Wednesday, April 8, 2009

Peace, Love & Peanut Butter

In February, we visited The Peace Abbey in Sherborn, MA for a blessing ceremony. While the 5 year old was out scouting the mud and poop in the backyard, our guide led the rest of us into the small room off the main hallway. It was filled with artwork, writings, and sculpture depticting the lifework of major figures of the peace movement (it was very moving I must say). After a few moments of us somberly gazing about the room, the guide pointed to a large oil painting on the wall and asked my two oldest kids if they knew who it was. My 8 year-old son (whose interests are exotic cars, traveling, anything French, not wearing socks, and ketchup) proudly recounted the biography he had recently learned in school and correctly identified Martin Luther King, Jr.

Excited by his "extensive knowledge" of world leaders of the peace movement (and eager for a chance to both further humiliate his competitive older sister and impress the growing audience of adults on the tour), he next confidently strode up to a lifesize wooden bust nearby. “I'll bet you don't know who this is,” he proclaimed, with just enough dramatic pause. “It’s George Washington Carver, the inventor of the peanut!” A momentary hush came over the congregation of adults and children in the room -- which was finally broken by poorly stifled giggles from our 10 year old daughter. My son was shocked to learn he was excitedly pointing to none other than the likeness of Mahatma Ghandi.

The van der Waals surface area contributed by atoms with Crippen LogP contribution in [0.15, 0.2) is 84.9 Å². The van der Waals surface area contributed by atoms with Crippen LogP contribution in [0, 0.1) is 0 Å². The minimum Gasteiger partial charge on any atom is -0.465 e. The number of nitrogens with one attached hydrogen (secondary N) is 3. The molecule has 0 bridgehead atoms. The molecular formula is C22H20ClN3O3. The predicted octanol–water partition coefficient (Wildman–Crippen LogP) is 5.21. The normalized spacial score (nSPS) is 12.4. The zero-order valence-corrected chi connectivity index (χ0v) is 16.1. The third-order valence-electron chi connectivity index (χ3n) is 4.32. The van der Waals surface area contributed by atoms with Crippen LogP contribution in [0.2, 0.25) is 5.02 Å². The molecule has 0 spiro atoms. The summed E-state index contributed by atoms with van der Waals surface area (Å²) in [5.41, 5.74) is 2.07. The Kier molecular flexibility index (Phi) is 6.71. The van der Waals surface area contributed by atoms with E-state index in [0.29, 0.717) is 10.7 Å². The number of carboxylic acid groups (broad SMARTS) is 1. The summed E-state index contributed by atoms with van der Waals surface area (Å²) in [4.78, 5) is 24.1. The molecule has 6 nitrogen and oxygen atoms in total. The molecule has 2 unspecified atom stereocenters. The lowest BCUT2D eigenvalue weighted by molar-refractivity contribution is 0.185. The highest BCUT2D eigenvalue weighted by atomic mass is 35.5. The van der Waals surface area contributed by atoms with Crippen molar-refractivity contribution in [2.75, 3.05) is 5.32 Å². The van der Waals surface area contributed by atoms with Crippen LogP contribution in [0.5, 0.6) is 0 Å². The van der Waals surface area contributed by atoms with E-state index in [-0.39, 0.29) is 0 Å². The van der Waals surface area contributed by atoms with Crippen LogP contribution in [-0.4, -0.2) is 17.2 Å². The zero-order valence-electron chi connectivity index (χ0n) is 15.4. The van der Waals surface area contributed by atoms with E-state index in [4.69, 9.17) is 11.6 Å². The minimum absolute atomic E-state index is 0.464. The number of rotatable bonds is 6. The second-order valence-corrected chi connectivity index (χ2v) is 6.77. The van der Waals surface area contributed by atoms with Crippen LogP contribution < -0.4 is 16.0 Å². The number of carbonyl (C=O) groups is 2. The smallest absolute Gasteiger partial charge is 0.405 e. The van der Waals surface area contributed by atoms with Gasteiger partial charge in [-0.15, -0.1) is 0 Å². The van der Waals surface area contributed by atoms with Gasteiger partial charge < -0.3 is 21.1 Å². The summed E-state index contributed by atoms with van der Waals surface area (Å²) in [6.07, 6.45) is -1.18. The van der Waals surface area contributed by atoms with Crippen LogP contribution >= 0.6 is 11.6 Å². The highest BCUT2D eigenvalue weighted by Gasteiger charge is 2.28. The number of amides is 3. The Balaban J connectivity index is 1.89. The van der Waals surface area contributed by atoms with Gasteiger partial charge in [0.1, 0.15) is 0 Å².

Gandhi said, “You must be the change you wish to see in the world.” While George Washington Carver said, “Life requires thorough preparation - veneer isn't worth anything.”
In the end, I suppose they are two sides of the same coin: while it’s easy to love peanut butter and hate veneer, I guess it ain't easy being a pacifist.

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